Mortuary attendants’ threat... A proactive approach needed

BY: Doreen Hammond
The writer - Doreen Hammond
The writer - Doreen Hammond

Mortuary attendants in our various hospitals have threatened to go on strike if their poor conditions of service are not enhanced to enable them to offer their best. According to them, their meagre salary, as well as allowances, have left them perpetually assigned to hardship.

In a notice to the Ministry of Health and the National Labour Commission about their intention to resort to a strike action, the workers said if their grievances were not addressed by November 19, they would strike on November 20, 2018, adding that several attempts to resolve the matter with their employer had yielded no results.

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When I read the story about their threat, I shivered and started seeing all manner of visuals. I envisioned us without mortuary services for just a day and got frightened. How and who will preserve the dead were some of the immediate questions that came to my mind. We can only hope that the ministry will be proactive and pre-empt any unpleasant situation.

This has become necessary on the back of our consistent demonstration of lack of proactiveness in dealing hands on with situations. Sometimes, gaping potholes are left unfixed until an accident happens and souls are lost before remedial actions are taken.

We are fond of passing the buck and blaming everybody else but ourselves; when the harm is done, then the blame game starts. We cannot wait to see what happens on the date given because it would definitely be more of an unpleasant and unhealthy situation for the living than the dead. Then also will be the international embarrassment that we will have to endure as a nation.


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The threat reminds me of a feature article with headline: “Our friend the mortuary man” I wrote in 2011. The article drew attention to the plight of this category of workers in the health sector who had been relegated to the background with regard to training, conditions of service and a non- structured career progression. Unfortunately, it was brushed aside as usual and their plight has persisted to date, culminating in the threat to strike.

Mortuary attendants are people we do not like to go too close to but the world being what it is; death is part of life and whether we like it or not, once in a while we come face to face with them on the loss of a relation.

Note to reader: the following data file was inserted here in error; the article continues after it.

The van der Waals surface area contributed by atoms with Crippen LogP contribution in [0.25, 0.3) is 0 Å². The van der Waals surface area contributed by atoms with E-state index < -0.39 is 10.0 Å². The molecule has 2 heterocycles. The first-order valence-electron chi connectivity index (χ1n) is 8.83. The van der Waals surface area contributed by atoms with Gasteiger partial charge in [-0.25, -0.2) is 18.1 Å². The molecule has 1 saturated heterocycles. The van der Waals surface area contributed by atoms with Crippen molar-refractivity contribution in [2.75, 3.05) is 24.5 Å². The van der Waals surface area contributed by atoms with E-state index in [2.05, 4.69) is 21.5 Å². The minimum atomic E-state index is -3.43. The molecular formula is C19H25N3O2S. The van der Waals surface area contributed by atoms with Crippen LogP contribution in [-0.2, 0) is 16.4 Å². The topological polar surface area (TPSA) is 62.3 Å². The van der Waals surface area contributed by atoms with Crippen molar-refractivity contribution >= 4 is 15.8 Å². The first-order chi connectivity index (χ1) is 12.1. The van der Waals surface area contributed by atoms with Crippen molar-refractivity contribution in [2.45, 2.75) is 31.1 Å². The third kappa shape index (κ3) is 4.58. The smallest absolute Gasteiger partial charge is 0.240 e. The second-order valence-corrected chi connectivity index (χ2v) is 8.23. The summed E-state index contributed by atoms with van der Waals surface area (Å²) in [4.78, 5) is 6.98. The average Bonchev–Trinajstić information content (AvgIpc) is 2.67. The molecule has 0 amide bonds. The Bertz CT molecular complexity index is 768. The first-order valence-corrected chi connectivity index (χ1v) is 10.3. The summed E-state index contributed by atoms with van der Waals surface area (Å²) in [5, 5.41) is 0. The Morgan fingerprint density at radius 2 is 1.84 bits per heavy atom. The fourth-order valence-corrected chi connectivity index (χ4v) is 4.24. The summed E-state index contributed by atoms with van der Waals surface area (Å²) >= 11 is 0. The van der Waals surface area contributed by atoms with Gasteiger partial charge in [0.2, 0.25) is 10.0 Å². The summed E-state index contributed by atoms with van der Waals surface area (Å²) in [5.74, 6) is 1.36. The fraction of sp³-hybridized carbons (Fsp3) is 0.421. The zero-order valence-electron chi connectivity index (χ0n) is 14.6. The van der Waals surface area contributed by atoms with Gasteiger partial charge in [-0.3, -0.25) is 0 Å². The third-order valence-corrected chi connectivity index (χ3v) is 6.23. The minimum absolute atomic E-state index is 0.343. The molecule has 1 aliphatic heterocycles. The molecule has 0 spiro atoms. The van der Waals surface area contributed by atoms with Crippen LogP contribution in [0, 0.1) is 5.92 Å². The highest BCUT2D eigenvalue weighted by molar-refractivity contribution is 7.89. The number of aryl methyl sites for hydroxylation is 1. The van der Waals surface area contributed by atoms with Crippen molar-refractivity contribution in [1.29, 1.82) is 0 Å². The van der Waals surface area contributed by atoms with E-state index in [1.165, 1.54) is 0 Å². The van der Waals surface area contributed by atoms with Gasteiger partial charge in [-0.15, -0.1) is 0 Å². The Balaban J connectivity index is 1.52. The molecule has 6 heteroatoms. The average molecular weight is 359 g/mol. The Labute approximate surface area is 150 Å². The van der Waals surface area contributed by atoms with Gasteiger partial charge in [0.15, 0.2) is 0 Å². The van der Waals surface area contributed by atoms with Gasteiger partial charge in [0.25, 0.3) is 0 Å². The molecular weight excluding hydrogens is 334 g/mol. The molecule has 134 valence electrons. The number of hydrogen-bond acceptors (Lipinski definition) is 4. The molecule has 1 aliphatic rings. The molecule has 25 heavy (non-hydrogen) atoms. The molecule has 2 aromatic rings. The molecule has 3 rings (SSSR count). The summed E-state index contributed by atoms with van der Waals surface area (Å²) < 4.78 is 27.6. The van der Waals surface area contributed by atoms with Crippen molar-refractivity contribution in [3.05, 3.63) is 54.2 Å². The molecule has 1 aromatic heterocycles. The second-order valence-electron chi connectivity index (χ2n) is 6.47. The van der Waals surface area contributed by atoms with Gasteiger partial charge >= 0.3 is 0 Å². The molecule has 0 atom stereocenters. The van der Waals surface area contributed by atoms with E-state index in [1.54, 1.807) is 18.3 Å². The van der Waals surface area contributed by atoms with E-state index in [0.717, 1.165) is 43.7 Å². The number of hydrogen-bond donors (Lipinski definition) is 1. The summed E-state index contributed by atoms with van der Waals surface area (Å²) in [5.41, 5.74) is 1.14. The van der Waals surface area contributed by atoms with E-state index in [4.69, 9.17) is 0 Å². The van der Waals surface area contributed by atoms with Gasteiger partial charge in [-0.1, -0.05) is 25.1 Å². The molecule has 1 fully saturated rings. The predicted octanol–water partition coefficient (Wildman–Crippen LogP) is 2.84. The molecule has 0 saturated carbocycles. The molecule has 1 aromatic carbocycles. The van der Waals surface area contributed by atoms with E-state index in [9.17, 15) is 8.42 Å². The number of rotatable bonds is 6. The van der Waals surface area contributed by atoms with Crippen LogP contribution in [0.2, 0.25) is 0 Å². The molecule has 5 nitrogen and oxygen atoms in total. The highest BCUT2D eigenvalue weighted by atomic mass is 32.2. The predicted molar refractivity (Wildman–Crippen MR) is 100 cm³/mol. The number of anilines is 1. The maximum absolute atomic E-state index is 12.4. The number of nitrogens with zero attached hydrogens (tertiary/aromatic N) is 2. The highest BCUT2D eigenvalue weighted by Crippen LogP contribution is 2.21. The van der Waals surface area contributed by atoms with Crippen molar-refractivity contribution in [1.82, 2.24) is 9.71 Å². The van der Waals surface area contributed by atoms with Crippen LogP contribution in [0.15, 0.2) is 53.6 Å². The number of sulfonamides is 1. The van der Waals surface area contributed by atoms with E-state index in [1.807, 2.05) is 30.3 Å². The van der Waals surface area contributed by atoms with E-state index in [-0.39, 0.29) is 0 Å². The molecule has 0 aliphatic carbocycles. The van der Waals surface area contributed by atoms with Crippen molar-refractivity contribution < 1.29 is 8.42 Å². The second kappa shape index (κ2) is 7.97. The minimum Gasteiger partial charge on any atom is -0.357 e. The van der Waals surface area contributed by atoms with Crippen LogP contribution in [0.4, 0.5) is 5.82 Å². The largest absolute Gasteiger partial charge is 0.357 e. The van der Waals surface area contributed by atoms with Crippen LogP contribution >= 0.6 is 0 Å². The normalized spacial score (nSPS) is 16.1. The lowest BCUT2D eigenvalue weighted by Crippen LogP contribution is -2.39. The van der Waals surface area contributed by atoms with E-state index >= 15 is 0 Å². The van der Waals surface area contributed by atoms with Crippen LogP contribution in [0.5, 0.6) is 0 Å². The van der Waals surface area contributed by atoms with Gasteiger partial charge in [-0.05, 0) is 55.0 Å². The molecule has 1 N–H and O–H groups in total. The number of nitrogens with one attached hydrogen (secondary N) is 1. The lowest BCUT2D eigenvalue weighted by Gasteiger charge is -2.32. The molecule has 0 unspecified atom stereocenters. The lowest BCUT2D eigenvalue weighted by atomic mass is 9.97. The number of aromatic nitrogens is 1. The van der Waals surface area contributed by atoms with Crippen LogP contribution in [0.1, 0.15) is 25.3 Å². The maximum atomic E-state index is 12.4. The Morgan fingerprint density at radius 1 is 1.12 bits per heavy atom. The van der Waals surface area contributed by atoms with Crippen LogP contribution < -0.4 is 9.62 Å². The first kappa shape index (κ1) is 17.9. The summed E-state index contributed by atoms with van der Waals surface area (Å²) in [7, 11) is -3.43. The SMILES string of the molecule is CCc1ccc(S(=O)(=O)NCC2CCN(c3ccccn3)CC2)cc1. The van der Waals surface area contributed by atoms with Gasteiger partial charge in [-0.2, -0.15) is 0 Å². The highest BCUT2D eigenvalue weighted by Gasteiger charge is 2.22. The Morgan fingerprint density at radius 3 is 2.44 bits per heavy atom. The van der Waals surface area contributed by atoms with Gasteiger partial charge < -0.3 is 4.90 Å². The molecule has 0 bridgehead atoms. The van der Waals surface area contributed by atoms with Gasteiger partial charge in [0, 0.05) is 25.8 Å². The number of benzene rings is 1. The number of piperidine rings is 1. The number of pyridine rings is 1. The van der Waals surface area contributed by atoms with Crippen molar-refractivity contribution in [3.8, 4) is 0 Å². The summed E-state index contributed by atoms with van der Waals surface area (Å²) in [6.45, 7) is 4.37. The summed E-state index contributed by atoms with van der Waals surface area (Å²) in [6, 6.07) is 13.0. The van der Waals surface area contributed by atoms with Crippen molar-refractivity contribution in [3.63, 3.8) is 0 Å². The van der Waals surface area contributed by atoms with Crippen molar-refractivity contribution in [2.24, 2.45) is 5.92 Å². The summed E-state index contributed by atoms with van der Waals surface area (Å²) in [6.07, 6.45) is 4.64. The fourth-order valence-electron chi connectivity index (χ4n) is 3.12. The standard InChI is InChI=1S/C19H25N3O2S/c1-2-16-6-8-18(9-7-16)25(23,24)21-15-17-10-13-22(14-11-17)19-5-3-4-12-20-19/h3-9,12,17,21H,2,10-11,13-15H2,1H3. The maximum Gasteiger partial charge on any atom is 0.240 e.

Their job involves removing bodies for post mortem to the theatre and for embalmment, packing bodies into the fridges, picking up bodies from the wards to the morgue and cleaning.

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Some even do the job of a prosector. They are trained on the job to open up bodies for pathologists to do the post mortem.

In spite of the risks involved in their jobs such as occasional cuts from the surgical blade, pricks from the needles and susceptibility to diseases such as tuberculosis, HIV/AIDS and cholera, their salaries are so meagre. It is common knowledge that they depend on the benevolence of families who patronise the services of the morgue but should we leave them in such plight? I am reliably informed that in other countries, they are well remunerated.
Professor Agyeman Badu Akosa, a pathologist, explained in that feature story that the job of mortuary attendants is “very necessary for the work in the morgue”.

Mortuary attendants are workers we cannot do without and we need to review their conditions of service in order to retain and attract them in their vocation for the benefit of society.

We have disregarded the welfare of mortuary attendants for far too long and the earlier we woke up the better it will be for our total health care. Conscious efforts must be initiated to attract and retain some best hands into this all-important field.

In any case, so long as we remain mortals, we will definitely need their services sooner or later and the earlier we ensured that we have well- trained and motivated mortuary attendants in the country to assist pathologists as obtains in most civilised societies, the better it will be for us. A stitch in time…

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